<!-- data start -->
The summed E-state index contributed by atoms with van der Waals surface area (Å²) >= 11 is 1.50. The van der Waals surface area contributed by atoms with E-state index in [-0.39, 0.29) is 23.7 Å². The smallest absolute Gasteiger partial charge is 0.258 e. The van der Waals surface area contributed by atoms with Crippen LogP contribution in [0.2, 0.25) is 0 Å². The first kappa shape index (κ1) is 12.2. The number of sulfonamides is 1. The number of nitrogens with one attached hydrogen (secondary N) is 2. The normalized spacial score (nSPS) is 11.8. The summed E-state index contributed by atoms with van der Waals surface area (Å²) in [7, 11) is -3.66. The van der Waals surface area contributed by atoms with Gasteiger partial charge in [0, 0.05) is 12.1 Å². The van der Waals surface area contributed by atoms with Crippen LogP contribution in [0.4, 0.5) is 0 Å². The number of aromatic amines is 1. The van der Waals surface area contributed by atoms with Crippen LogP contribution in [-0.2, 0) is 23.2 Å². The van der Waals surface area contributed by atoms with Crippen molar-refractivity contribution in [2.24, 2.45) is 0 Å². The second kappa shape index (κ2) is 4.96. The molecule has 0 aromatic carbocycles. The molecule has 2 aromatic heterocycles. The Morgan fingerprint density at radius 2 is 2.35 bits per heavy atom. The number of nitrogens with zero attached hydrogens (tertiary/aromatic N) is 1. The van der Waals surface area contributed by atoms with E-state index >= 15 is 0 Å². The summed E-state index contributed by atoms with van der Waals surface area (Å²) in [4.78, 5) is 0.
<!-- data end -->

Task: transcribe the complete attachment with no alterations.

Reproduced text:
The summed E-state index contributed by atoms with van der Waals surface area (Å²) >= 11 is 1.50. The van der Waals surface area contributed by atoms with E-state index in [-0.39, 0.29) is 23.7 Å². The smallest absolute Gasteiger partial charge is 0.258 e. The van der Waals surface area contributed by atoms with Crippen LogP contribution in [0.2, 0.25) is 0 Å². The first kappa shape index (κ1) is 12.2. The number of sulfonamides is 1. The number of nitrogens with one attached hydrogen (secondary N) is 2. The normalized spacial score (nSPS) is 11.8. The summed E-state index contributed by atoms with van der Waals surface area (Å²) in [7, 11) is -3.66. The van der Waals surface area contributed by atoms with Gasteiger partial charge in [0, 0.05) is 12.1 Å². The van der Waals surface area contributed by atoms with Crippen LogP contribution in [0.4, 0.5) is 0 Å². The number of aromatic amines is 1. The van der Waals surface area contributed by atoms with Crippen LogP contribution in [-0.2, 0) is 23.2 Å². The van der Waals surface area contributed by atoms with Crippen molar-refractivity contribution in [2.24, 2.45) is 0 Å². The second kappa shape index (κ2) is 4.96. The molecule has 0 aromatic carbocycles. The molecule has 2 aromatic heterocycles. The Morgan fingerprint density at radius 2 is 2.35 bits per heavy atom. The number of nitrogens with zero attached hydrogens (tertiary/aromatic N) is 1. The van der Waals surface area contributed by atoms with E-state index >= 15 is 0 Å². The summed E-state index contributed by atoms with van der Waals surface area (Å²) in [4.78, 5) is 0.